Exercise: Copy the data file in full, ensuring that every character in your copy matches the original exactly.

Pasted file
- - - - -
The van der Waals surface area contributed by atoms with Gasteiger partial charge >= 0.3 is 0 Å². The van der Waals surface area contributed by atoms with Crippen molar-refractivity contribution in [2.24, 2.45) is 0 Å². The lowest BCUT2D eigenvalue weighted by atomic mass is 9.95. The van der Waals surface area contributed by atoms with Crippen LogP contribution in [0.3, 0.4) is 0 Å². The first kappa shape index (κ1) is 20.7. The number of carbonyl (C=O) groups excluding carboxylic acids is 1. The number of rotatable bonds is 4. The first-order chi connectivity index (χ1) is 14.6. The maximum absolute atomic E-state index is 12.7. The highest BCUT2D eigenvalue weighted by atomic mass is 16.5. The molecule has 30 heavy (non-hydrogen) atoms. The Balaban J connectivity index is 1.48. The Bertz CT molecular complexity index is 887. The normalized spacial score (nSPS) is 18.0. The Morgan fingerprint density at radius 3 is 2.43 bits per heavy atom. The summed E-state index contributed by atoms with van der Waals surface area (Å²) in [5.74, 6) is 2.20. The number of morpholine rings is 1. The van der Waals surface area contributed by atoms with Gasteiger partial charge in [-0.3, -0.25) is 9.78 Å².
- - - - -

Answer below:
The van der Waals surface area contributed by atoms with Gasteiger partial charge >= 0.3 is 0 Å². The van der Waals surface area contributed by atoms with Crippen molar-refractivity contribution in [2.24, 2.45) is 0 Å². The lowest BCUT2D eigenvalue weighted by atomic mass is 9.95. The van der Waals surface area contributed by atoms with Crippen LogP contribution in [0.3, 0.4) is 0 Å². The first kappa shape index (κ1) is 20.7. The number of carbonyl (C=O) groups excluding carboxylic acids is 1. The number of rotatable bonds is 4. The first-order chi connectivity index (χ1) is 14.6. The maximum absolute atomic E-state index is 12.7. The highest BCUT2D eigenvalue weighted by atomic mass is 16.5. The molecule has 30 heavy (non-hydrogen) atoms. The Balaban J connectivity index is 1.48. The Bertz CT molecular complexity index is 887. The normalized spacial score (nSPS) is 18.0. The Morgan fingerprint density at radius 3 is 2.43 bits per heavy atom. The summed E-state index contributed by atoms with van der Waals surface area (Å²) in [5.74, 6) is 2.20. The number of morpholine rings is 1. The van der Waals surface area contributed by atoms with Gasteiger partial charge in [-0.3, -0.25) is 9.78 Å².